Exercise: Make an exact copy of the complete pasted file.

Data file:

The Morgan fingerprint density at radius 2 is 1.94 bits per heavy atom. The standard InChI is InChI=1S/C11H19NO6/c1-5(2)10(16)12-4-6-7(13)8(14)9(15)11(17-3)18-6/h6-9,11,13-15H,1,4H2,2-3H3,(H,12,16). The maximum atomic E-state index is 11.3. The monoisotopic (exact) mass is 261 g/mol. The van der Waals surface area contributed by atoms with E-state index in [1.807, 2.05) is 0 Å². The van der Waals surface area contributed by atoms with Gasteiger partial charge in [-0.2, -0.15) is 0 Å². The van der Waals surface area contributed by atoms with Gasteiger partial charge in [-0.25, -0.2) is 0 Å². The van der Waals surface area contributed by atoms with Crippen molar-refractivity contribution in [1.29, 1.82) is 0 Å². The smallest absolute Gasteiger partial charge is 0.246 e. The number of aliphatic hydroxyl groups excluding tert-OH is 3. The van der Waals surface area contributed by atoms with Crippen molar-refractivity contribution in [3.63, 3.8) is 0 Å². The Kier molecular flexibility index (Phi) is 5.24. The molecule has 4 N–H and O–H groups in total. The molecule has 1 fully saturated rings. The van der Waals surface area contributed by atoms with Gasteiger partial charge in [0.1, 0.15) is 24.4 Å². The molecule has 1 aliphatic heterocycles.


The Morgan fingerprint density at radius 2 is 1.94 bits per heavy atom. The standard InChI is InChI=1S/C11H19NO6/c1-5(2)10(16)12-4-6-7(13)8(14)9(15)11(17-3)18-6/h6-9,11,13-15H,1,4H2,2-3H3,(H,12,16). The maximum atomic E-state index is 11.3. The monoisotopic (exact) mass is 261 g/mol. The van der Waals surface area contributed by atoms with E-state index in [1.807, 2.05) is 0 Å². The van der Waals surface area contributed by atoms with Gasteiger partial charge in [-0.2, -0.15) is 0 Å². The van der Waals surface area contributed by atoms with Gasteiger partial charge in [-0.25, -0.2) is 0 Å². The van der Waals surface area contributed by atoms with Crippen molar-refractivity contribution in [1.29, 1.82) is 0 Å². The smallest absolute Gasteiger partial charge is 0.246 e. The number of aliphatic hydroxyl groups excluding tert-OH is 3. The van der Waals surface area contributed by atoms with Crippen molar-refractivity contribution in [3.63, 3.8) is 0 Å². The Kier molecular flexibility index (Phi) is 5.24. The molecule has 4 N–H and O–H groups in total. The molecule has 1 fully saturated rings. The van der Waals surface area contributed by atoms with Gasteiger partial charge in [0.1, 0.15) is 24.4 Å². The molecule has 1 aliphatic heterocycles.